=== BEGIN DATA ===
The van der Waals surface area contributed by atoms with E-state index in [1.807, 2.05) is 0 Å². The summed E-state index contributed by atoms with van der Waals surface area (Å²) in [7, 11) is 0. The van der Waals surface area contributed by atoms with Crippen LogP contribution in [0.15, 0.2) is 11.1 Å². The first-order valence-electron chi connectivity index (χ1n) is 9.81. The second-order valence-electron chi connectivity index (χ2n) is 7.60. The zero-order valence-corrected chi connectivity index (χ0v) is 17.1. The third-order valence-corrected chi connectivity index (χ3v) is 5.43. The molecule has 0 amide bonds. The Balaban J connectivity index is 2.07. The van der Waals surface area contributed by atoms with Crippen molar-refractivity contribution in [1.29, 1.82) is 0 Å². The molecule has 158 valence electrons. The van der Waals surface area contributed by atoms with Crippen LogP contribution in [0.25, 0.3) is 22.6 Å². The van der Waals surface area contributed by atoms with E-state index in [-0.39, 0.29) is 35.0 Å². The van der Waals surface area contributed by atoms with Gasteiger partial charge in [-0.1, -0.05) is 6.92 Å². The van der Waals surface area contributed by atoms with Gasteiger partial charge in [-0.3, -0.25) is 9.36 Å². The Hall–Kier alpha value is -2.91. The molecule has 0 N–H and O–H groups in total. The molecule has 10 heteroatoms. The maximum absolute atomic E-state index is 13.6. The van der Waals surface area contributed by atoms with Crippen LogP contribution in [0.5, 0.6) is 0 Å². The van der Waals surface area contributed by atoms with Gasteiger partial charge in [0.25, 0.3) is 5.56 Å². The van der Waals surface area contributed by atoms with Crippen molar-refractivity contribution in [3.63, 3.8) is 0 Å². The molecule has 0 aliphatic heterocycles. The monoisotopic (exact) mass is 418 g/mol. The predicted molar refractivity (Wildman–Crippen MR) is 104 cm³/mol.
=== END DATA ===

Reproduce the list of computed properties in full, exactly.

The van der Waals surface area contributed by atoms with E-state index in [1.807, 2.05) is 0 Å². The summed E-state index contributed by atoms with van der Waals surface area (Å²) in [7, 11) is 0. The van der Waals surface area contributed by atoms with Crippen LogP contribution in [0.15, 0.2) is 11.1 Å². The first-order valence-electron chi connectivity index (χ1n) is 9.81. The second-order valence-electron chi connectivity index (χ2n) is 7.60. The zero-order valence-corrected chi connectivity index (χ0v) is 17.1. The third-order valence-corrected chi connectivity index (χ3v) is 5.43. The molecule has 0 amide bonds. The Balaban J connectivity index is 2.07. The van der Waals surface area contributed by atoms with Crippen molar-refractivity contribution in [1.29, 1.82) is 0 Å². The molecule has 158 valence electrons. The van der Waals surface area contributed by atoms with Crippen LogP contribution in [0.25, 0.3) is 22.6 Å². The van der Waals surface area contributed by atoms with E-state index in [-0.39, 0.29) is 35.0 Å². The van der Waals surface area contributed by atoms with Gasteiger partial charge in [-0.1, -0.05) is 6.92 Å². The van der Waals surface area contributed by atoms with Gasteiger partial charge in [-0.3, -0.25) is 9.36 Å². The Hall–Kier alpha value is -2.91. The molecule has 0 N–H and O–H groups in total. The molecule has 10 heteroatoms. The maximum absolute atomic E-state index is 13.6. The van der Waals surface area contributed by atoms with Crippen LogP contribution in [0.5, 0.6) is 0 Å². The van der Waals surface area contributed by atoms with Gasteiger partial charge in [0.25, 0.3) is 5.56 Å². The van der Waals surface area contributed by atoms with Crippen molar-refractivity contribution in [3.63, 3.8) is 0 Å². The molecule has 0 aliphatic heterocycles. The monoisotopic (exact) mass is 418 g/mol. The predicted molar refractivity (Wildman–Crippen MR) is 104 cm³/mol.